Article Posted: April 26, 2008

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Complete list of top "Fish Ohio" lakes and streams for 2007 is available at ohiodnr.com

Columbus, OH - Lake Erie and a dozen inland lakes were among the best places to reel in "Fish Ohio" catches during 2007, according to the Ohio Department of Natural Resources (ODNR) Division of Wildlife. The "Fish Ohio" program recognizes noteworthy catches among 19 fish species.

With 2.25 million Lake Erie water acres, 451 miles of the Ohio River, 40,000 miles of streams, some 200 inland lakes and thousands of private ponds, Ohio anglers have great opportunities to catch fish that qualify for the "Fish Ohio" recognition program. Among the state's best "Fish Ohio" waters in 2007 were:

LAKE ERIE: Top spot for walleye, yellow perch and smallmouth bass

Trophy walleye received the highest number of entries with more than 2,300. Lake Erie was the top place to catch them, followed by the Maumee and Sandusky rivers. Catches of yellow perch were the third most caught fish at the lake with more than 1,000 entries. Mogadore Reservoir in Portage County and Indian Lake in Logan County followed in the yellow perch take. Lake Erie is also the top lake for smallmouth bass, followed by Big Darby Creek, Ohio River, Alum Creek Lake in Delaware County, Piedmont Lake in Belmont County, and the Grand River.

INLAND LAKES: Home of trophy saugeye and muskie

Indian Lake led the list for trophy saugeye catches followed by Big Walnut Creek, Buckeye Lake in Fairfield, Perry, and Licking counties, Tappan Lake in Harrison County, and Atwood Lake in Tuscarawas County. The number one "Fish Ohio" lake for "muskie" catches was Leesville Lake in Carroll County, followed by West Branch Reservoir in Portage County, Clear Fork Reservoir in Richland County, and Piedmont Lake in Tuscarawas County.

PRIVATE PONDS: Best places for crappie, channel cat and largemouth bass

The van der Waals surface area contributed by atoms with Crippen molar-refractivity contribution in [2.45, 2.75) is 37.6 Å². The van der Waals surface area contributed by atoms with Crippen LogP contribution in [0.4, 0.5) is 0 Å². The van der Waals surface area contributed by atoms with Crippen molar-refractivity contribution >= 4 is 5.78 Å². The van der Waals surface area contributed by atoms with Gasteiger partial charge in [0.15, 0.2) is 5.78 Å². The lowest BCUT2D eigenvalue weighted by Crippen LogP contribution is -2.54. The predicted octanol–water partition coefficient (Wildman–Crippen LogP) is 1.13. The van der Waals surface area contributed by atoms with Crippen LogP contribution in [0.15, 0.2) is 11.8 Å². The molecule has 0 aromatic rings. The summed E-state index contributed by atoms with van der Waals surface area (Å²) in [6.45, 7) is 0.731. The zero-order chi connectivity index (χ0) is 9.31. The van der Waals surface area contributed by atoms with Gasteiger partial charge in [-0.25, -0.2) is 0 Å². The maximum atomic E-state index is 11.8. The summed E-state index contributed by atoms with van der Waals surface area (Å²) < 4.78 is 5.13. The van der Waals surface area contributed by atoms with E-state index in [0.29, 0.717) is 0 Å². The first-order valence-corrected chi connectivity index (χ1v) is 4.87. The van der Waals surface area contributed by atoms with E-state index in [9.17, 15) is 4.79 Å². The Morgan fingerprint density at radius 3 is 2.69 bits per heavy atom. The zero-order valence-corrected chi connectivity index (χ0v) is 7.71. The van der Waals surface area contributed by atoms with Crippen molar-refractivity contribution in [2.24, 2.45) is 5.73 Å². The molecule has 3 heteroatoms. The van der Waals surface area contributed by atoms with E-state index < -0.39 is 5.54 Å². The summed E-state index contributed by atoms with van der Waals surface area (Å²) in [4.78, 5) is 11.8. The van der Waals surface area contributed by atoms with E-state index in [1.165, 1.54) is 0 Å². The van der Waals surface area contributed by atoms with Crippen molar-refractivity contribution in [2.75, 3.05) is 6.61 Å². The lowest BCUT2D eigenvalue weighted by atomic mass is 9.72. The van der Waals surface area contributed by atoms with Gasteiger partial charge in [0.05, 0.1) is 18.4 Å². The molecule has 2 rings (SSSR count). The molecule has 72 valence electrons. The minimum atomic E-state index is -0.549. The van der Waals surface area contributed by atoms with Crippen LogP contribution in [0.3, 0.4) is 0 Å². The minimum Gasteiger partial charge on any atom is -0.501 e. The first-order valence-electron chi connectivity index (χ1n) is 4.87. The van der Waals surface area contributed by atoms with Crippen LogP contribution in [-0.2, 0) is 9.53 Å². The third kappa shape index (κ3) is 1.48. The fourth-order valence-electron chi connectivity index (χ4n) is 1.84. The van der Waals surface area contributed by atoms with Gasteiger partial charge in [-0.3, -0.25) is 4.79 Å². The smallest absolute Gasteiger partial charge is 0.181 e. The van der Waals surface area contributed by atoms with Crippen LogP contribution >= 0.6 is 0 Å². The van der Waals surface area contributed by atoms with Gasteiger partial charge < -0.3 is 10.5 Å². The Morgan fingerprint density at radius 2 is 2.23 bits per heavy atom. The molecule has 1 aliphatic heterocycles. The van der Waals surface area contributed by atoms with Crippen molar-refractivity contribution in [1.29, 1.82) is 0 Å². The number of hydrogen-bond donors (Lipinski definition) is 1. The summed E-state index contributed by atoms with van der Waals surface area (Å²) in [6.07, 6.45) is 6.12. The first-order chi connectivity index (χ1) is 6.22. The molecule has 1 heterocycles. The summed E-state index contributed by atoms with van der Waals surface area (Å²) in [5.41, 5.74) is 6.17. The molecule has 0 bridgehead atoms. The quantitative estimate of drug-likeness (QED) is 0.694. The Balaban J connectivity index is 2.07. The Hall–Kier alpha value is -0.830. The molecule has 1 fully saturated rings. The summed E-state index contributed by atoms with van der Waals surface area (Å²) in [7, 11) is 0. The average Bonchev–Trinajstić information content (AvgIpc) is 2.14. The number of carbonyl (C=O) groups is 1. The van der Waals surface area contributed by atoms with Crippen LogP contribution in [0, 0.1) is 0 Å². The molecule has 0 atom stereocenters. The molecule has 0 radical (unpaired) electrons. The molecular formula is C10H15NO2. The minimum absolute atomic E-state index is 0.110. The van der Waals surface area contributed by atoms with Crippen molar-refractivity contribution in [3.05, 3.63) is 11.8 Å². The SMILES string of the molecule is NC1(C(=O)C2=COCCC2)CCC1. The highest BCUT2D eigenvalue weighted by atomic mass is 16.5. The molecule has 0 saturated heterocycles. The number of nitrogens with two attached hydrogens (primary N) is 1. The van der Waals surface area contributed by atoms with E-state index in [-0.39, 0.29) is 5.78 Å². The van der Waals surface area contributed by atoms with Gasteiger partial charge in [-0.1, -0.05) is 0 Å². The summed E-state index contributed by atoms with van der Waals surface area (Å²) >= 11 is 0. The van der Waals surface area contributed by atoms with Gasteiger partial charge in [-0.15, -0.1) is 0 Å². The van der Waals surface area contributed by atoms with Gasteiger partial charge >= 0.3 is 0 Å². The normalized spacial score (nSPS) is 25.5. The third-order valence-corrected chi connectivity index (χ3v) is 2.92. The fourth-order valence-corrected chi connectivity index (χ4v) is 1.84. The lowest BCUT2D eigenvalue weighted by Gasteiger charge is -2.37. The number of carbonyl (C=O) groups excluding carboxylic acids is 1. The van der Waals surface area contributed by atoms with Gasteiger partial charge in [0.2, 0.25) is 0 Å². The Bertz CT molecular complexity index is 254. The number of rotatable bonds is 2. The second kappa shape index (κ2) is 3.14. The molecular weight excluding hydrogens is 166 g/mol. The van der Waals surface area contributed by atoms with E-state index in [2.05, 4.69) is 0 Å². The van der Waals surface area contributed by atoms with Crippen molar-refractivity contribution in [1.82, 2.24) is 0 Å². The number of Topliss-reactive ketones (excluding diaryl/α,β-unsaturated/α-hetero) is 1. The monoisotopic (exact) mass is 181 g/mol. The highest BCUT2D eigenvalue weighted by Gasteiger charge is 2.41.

While a majority of entries for sunfish, crappies, channel catfish, and largemouth bass were caught in private ponds, these species also were plentiful in many public waterways. Mosquito Lake in Trumbull County led the "Fish Ohio" entries in the crappie category with Pymatuning Lake in Ashtabula County, Indian Lake, West Branch Reservoir, and Mogadore Reservoir completing the list.

Lake Erie topped the list for qualifying catches of channel catfish in a public waterway. Hoover Reservoir in Delaware and Franklin counties, the Ohio and Maumee rivers also proved to be hot spots for channel catfish action. The top "Fish Ohio" area for largemouth bass was Portage Lakes in Summit County. Nimisila Reservoir in Summit County, Mogadore Reservoir, and the ponds on AEP's ReCreations Lands also noted trophy catches of largemouth.

During 2004, the "Fish Ohio" program recognized 12,947 anglers from Ohio and 40 other states for trophy catches. Each angler with a qualifying "Fish Ohio" catch receives a certificate and lapel pin. The 2007 pin featured a largemouth bass; the 2008 pin will display a sauger. Since 1976, more than 400,000 anglers have been recognized for "Fish Ohio" catches.

Individuals who catch four "Fish Ohio" fish in a single year qualify as Master Anglers. The Master Angler pin is similar to the "Fish Ohio" pin, except it is gold in color.

Anyone interested in submitting an entry in the "Fish Ohio" program should complete the online registration, available at www.fishohio.org.

Species List and Minimum Length Requirements to Obtain "Fish Ohio" Recognition

Brown Trout - 25 inches; Carp - 26 inches; Channel Catfish - 26 inches; Crappie - 13 inches; Flathead Catfish - 35 inches; Freshwater Drum - 22 inches; Hybrid Striped Bass - 21 inches; Largemouth Bass - 21 inches; Muskie - 36 inches; Northern Pike - 32 inches; Rainbow Trout - 28 inches; Rock Bass - 10 inches; Sauger - 16 inches; Saugeye - 21 inches; Smallmouth Bass - 20 inches; Sunfish - 9 inches; Walleye - 28 inches; White Bass - 16 inches; Yellow Perch - 13 inches.

For Further Information Contact:

Vicki Ervin, Division of Wildlife

(614) 265-6325


Vicki Farus, Division of Wildlife

(614) 265-6317

Source: ODNR

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